1,000,000,000,000,000 - Economics weekly


1,000,000,000,000,000 - Economics weekly

The Bank of England unveiled a new policy on forward guidance last week. In simple terms, it has set out its thinking on when, and under what conditions, interest rates might start to rise.

Economic Analysis

12 August 2013

 

Timing is one thing

But size and speed of hikes are also important. While quantitative easing takes a back seat to forward guidance in the UK and the Eurozone, it remains Japan’s preferred policy to stimulate economic growth. With Japanese government debt hitting ¥1,000,000,000,000,000 - one quadrillion yen (210% of GDP) - a good hit of growth can’t come soon enough.

Old Lady of Threadneedle Street gets forward with us

The Bank of England has unveiled a new policy on forward guidance. In a nutshell, it has pledged that the Bank Rate will not rise above 0.5% until unemployment falls below 7% (currently 7.8%). This is expected to take about three years. And even then, it will not necessarily trigger an automatic rate hike. Instead, the Monetary Policy Committee (MPC) will look at the lay of the land and decide the best course of action.

And what about inflation? Governor Carney underlined the primacy of price stability in the MPC’s mandate. The Bank set out three 'knockouts' which would break the link between Bank Rate and the 7% unemployment threshold. Two of these relate to inflation, and the third to financial stability - for more details, see our note. Will it work? So far investors have been slow to react and are still pricing in the first hike for 2015. Time will tell if businesses and consumers are more willing to take the Bank at its word.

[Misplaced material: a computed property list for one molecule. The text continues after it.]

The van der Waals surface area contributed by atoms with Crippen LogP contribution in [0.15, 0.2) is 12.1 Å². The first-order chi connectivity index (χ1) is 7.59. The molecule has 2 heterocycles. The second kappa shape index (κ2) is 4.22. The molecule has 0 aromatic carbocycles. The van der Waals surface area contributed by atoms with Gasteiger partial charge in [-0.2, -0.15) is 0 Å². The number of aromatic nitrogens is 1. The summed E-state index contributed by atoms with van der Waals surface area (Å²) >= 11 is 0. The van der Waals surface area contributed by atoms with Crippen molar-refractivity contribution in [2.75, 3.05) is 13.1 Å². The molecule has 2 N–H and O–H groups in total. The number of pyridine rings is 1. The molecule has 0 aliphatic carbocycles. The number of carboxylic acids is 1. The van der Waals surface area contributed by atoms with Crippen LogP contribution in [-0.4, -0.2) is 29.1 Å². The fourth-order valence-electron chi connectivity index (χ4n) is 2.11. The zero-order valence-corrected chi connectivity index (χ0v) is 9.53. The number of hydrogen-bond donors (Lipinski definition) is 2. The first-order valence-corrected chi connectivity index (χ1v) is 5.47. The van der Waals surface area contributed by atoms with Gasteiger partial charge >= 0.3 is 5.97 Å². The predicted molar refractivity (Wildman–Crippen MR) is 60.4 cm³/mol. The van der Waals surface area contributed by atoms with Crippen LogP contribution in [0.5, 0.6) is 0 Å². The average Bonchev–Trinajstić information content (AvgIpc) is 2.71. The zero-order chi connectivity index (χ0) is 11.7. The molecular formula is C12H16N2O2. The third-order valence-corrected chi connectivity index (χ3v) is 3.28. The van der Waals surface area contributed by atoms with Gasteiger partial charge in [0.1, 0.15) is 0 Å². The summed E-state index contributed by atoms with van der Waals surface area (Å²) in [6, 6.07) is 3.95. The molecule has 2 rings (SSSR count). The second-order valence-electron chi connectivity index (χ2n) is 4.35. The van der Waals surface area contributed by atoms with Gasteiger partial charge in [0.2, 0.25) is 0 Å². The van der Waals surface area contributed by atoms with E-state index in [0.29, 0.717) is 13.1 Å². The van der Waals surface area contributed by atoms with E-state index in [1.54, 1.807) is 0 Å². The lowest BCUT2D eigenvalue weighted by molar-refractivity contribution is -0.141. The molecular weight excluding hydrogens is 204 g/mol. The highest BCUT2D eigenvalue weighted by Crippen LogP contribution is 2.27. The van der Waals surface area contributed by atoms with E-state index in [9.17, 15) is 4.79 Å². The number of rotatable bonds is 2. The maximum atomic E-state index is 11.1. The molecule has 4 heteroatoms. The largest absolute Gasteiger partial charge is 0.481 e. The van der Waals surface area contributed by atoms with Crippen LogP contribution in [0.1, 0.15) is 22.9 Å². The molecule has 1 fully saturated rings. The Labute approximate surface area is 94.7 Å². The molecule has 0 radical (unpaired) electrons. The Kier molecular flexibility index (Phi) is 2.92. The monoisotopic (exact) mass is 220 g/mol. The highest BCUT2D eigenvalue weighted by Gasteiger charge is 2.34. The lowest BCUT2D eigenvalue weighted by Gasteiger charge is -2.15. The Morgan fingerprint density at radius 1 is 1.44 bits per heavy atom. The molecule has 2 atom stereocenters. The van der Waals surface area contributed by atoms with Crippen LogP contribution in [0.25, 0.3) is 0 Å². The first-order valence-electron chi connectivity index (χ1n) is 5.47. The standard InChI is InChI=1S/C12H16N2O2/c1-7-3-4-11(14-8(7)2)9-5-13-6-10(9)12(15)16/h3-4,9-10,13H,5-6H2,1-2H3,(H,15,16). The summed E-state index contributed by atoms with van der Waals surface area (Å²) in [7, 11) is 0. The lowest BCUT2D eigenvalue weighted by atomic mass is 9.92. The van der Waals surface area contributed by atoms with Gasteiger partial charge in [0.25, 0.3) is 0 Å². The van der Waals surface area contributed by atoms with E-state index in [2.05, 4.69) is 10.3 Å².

Back to the good old days?

The UK Purchasing Managers’ Index for the services sector surged to 60.2 in July, the strongest reading since 2006. Driving the upturn was a sharp rise in new business, which fed through to employment intentions. Industrial production hit a 10-month high in June, boosted by rising output across all 13 manufacturing sub-sectors.

With July's manufacturing survey data suggesting further improvements in output, it seems it’s not just the service sector contributing to the recovery. While these data provide further evidence that the economy is healing, the world is pretty different from the pre-crisis good old days. Real earnings are declining and fiscal austerity is ongoing. While a recovery looks to be setting in, it’s likely to be a case of slow and steady rather than fireworks from the UK economy.

Record month for UK goods exports

A combination of solid improvements in both goods and services exports helped reduce the UK's overall trade deficit to £1.5bn, from £2.6bn in May. Exports of goods hit a record high, driven by a 10%m/m rise in exports to non-EU markets. June's data gave rise to two consecutive quarters of export growth. The last time this occurred was two years ago. Has the UK finally re-found its export mojo?

US hits four-year high on trade stats